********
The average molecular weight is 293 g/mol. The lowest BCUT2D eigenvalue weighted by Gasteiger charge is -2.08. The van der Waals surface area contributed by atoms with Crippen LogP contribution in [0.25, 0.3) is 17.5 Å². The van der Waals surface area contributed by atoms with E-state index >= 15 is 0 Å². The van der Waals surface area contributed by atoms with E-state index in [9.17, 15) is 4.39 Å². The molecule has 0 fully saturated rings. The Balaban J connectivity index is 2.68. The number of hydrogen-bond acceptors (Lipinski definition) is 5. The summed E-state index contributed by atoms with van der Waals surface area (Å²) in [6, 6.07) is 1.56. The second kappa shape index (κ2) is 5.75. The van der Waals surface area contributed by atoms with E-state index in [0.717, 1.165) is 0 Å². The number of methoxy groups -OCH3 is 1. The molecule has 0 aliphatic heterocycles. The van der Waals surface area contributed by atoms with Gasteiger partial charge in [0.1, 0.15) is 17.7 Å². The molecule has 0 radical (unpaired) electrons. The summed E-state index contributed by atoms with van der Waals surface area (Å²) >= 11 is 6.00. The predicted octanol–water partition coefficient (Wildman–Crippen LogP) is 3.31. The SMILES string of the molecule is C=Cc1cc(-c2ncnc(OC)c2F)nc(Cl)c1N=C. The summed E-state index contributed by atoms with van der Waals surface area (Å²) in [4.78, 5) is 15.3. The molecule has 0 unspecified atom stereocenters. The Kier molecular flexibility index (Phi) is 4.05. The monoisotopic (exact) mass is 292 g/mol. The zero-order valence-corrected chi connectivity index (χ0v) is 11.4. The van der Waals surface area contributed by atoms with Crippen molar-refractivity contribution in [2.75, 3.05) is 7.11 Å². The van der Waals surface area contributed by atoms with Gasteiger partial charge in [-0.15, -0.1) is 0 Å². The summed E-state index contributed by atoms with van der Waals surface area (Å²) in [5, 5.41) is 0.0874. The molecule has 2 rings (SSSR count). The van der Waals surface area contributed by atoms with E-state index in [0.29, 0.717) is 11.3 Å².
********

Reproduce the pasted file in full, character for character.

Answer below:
The average molecular weight is 293 g/mol. The lowest BCUT2D eigenvalue weighted by Gasteiger charge is -2.08. The van der Waals surface area contributed by atoms with Crippen LogP contribution in [0.25, 0.3) is 17.5 Å². The van der Waals surface area contributed by atoms with E-state index >= 15 is 0 Å². The van der Waals surface area contributed by atoms with E-state index in [9.17, 15) is 4.39 Å². The molecule has 0 fully saturated rings. The Balaban J connectivity index is 2.68. The number of hydrogen-bond acceptors (Lipinski definition) is 5. The summed E-state index contributed by atoms with van der Waals surface area (Å²) in [6, 6.07) is 1.56. The second kappa shape index (κ2) is 5.75. The van der Waals surface area contributed by atoms with E-state index in [0.717, 1.165) is 0 Å². The number of methoxy groups -OCH3 is 1. The molecule has 0 aliphatic heterocycles. The van der Waals surface area contributed by atoms with Gasteiger partial charge in [0.1, 0.15) is 17.7 Å². The molecule has 0 radical (unpaired) electrons. The summed E-state index contributed by atoms with van der Waals surface area (Å²) >= 11 is 6.00. The predicted octanol–water partition coefficient (Wildman–Crippen LogP) is 3.31. The SMILES string of the molecule is C=Cc1cc(-c2ncnc(OC)c2F)nc(Cl)c1N=C. The summed E-state index contributed by atoms with van der Waals surface area (Å²) in [4.78, 5) is 15.3. The molecule has 0 unspecified atom stereocenters. The Kier molecular flexibility index (Phi) is 4.05. The monoisotopic (exact) mass is 292 g/mol. The zero-order valence-corrected chi connectivity index (χ0v) is 11.4. The van der Waals surface area contributed by atoms with Crippen molar-refractivity contribution in [2.75, 3.05) is 7.11 Å². The van der Waals surface area contributed by atoms with Gasteiger partial charge in [-0.15, -0.1) is 0 Å². The summed E-state index contributed by atoms with van der Waals surface area (Å²) in [5, 5.41) is 0.0874. The molecule has 2 rings (SSSR count). The van der Waals surface area contributed by atoms with E-state index in [0.29, 0.717) is 11.3 Å².